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Session 1

Session 1. Wharton Summer Tech Camp. AGENDA. 1. Intro 2. Unix Usage ( Hugh MacMullan ). Wharton Tech Camp: Basic Info. Not a required course - For enrichment. You reap what you sow No required HWs except for installing required software (However, there will be resources and exercises)

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Session 1

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  1. Session 1 • Wharton Summer Tech Camp

  2. AGENDA 1. Intro 2. Unix Usage (HughMacMullan)

  3. Wharton Tech Camp: Basic Info • Not a required course - For enrichment. • You reap what you sow • No required HWs except for installing required software (However, there will be resources and exercises) • 8/4~8/20 - MON, WED, FRI 1:30pm-3pm • Format – 60 min presentation + 30 min lab time. • BYOL - Bring your own laptop. • Class website- opim.wharton.upenn.edu/techcamp/ • Please register and do a short survey if you haven’t • Syllabus up • Links and Resources for learning

  4. Thanks to • Wharton Computing: Hugh MacMullan(Director of Research Computing) and Alec Lamon (Senior Director, WhartonComputing) • Prof Eric Bradlowand Prof Noah Gans • Mallory Hiatt, Maggie Saia (Wharton Doctoral) • And all the Ph.D. coordinators for email blasts • Please give feedbacks and suggestions during the course.

  5. Tech Camp Goal • Target Audience: Beginning or any Wharton PhD students. Or anyone who wants to get an overview of useful tools. • What: Explore both public and Wharton specific cutting-edge tools and resources available for empirical research in business. • Tools current doctoral students have asked about or are using. • Concerned with acquiring, cleaning, storing, and managing data • Several syllabus revisions • Usage: Look at the syllabus and come if you think a particular session is interesting. People’s background in tech/tool are more diverse and it is hard to please everybody.

  6. Class Survey

  7. What you guys want out of the course • Better awareness of existing data analysis tools • Tools for data scraping and coding • Overview of tools to develop skills in • Data analysis framework, not a big focus on details • Learn about resources available • Overview of programs and what each would be used for and some intro hands on examples would be great. • Text mining, Big Data Analytics • Requests on specific tools/languages – matlab, network mapping, SAS • ETC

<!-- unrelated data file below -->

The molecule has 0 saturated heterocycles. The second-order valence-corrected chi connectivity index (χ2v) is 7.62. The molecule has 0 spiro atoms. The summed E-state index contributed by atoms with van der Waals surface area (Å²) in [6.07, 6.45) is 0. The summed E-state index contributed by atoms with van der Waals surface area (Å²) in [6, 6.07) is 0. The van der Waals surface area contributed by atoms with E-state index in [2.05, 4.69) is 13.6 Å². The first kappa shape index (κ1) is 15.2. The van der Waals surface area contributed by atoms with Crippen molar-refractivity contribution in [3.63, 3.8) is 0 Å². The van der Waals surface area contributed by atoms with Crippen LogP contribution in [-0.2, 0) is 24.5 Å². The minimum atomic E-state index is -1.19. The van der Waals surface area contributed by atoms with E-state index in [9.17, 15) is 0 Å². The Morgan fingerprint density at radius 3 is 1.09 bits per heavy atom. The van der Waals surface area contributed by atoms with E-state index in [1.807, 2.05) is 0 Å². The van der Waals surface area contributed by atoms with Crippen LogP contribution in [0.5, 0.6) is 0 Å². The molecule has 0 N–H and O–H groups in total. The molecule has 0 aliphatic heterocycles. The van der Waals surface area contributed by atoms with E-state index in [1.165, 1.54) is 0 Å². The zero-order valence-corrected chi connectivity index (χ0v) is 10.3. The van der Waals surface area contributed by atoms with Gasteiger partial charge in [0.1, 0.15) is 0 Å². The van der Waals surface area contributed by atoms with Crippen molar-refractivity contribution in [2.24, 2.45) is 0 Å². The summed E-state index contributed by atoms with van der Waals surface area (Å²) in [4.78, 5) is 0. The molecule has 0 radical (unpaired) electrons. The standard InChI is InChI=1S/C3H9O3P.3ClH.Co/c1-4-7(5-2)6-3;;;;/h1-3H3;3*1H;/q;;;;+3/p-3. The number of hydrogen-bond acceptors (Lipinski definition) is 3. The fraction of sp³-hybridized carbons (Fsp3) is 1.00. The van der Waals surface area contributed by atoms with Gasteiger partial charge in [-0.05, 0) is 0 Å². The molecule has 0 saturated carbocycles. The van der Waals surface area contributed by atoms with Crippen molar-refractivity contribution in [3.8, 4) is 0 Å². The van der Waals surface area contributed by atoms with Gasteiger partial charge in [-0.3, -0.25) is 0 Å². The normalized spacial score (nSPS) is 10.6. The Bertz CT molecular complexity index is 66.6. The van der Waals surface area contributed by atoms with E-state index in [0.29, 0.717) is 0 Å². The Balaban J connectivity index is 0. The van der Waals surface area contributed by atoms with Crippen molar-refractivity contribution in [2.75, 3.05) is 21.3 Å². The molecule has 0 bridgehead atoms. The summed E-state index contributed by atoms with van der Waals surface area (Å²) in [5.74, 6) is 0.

8. Quick overview of topics • Getting familiar with Unix environment • Great Research-Oriented Language - Python • Regular Expression - Acquiring and Cleaning Data • Data Acquisition (Web, Company, Wharton, etc) • APIs and Scraping Web (Manually & Using Scrapy) • HPCC (Grid) - Guest Lecturer (Hugh MacMullan) • Big Data (Variety, Volume, Veracity, Velocity), Data Mining, and Empirical Business Research • R tips and tricks – Dr. Ari Friedman • Practical Natural Language Processing

  9. Talks Planned • Hugh (Wharton Research Computing) will be talking about the grid! 8/11 • We will also have Ari Friedman – Health Management PhD / MD student give a talk on R – bit about software architecture + Rstudio+ dplyer

  10. What this camp is not • You will not learn how to program. This takes long time and can only be done by yourself with a computer and google (or any other reference) and example codes. • This is not a course in programming • Courses that heavily use R: Almost all non-theory doctoral stat classes but in particular: STAT 541 (Buja) and 542 (Jensen) and Observational studies STAT 921 (Small). Take Econ econometric classes for theory and take stat econometric classes to actually apply (STAT 520, 521) • SAS: look at Paul Allison’s classes and a marketing class by Raghu Iyengar. • Matlab: Structural modeling class in Marketing and BEPP (Ulrich Doraszelski’s class). Also, CIS 520: intro to machine learning. • Python: CIS 530 intro to computational linguistics.